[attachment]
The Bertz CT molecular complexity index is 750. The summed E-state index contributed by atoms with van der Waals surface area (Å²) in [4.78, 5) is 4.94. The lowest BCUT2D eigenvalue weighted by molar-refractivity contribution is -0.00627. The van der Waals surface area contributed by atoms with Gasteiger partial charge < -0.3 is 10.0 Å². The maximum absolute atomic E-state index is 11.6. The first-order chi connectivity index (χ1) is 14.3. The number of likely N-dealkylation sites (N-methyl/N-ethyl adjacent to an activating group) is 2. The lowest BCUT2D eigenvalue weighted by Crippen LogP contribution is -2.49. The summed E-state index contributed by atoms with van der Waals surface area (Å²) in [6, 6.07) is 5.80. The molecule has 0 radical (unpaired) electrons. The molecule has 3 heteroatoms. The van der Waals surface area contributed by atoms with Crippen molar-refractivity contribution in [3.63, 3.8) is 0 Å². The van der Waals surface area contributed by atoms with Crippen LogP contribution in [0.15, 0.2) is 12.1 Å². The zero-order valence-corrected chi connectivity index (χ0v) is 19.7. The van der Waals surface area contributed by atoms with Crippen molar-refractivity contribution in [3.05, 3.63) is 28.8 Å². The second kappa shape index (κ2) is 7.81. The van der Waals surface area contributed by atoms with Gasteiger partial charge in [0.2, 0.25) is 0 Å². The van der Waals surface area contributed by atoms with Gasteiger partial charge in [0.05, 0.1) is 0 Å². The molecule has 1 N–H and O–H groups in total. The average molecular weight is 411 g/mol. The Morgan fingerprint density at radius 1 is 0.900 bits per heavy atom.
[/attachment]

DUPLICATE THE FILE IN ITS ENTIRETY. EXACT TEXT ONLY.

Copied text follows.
The Bertz CT molecular complexity index is 750. The summed E-state index contributed by atoms with van der Waals surface area (Å²) in [4.78, 5) is 4.94. The lowest BCUT2D eigenvalue weighted by molar-refractivity contribution is -0.00627. The van der Waals surface area contributed by atoms with Gasteiger partial charge < -0.3 is 10.0 Å². The maximum absolute atomic E-state index is 11.6. The first-order chi connectivity index (χ1) is 14.3. The number of likely N-dealkylation sites (N-methyl/N-ethyl adjacent to an activating group) is 2. The lowest BCUT2D eigenvalue weighted by Crippen LogP contribution is -2.49. The summed E-state index contributed by atoms with van der Waals surface area (Å²) in [6, 6.07) is 5.80. The molecule has 0 radical (unpaired) electrons. The molecule has 3 heteroatoms. The van der Waals surface area contributed by atoms with Crippen molar-refractivity contribution in [3.63, 3.8) is 0 Å². The van der Waals surface area contributed by atoms with Crippen LogP contribution in [0.15, 0.2) is 12.1 Å². The zero-order valence-corrected chi connectivity index (χ0v) is 19.7. The van der Waals surface area contributed by atoms with Crippen molar-refractivity contribution in [3.05, 3.63) is 28.8 Å². The second kappa shape index (κ2) is 7.81. The van der Waals surface area contributed by atoms with Gasteiger partial charge in [0.2, 0.25) is 0 Å². The van der Waals surface area contributed by atoms with Gasteiger partial charge in [0.05, 0.1) is 0 Å². The molecule has 1 N–H and O–H groups in total. The average molecular weight is 411 g/mol. The Morgan fingerprint density at radius 1 is 0.900 bits per heavy atom.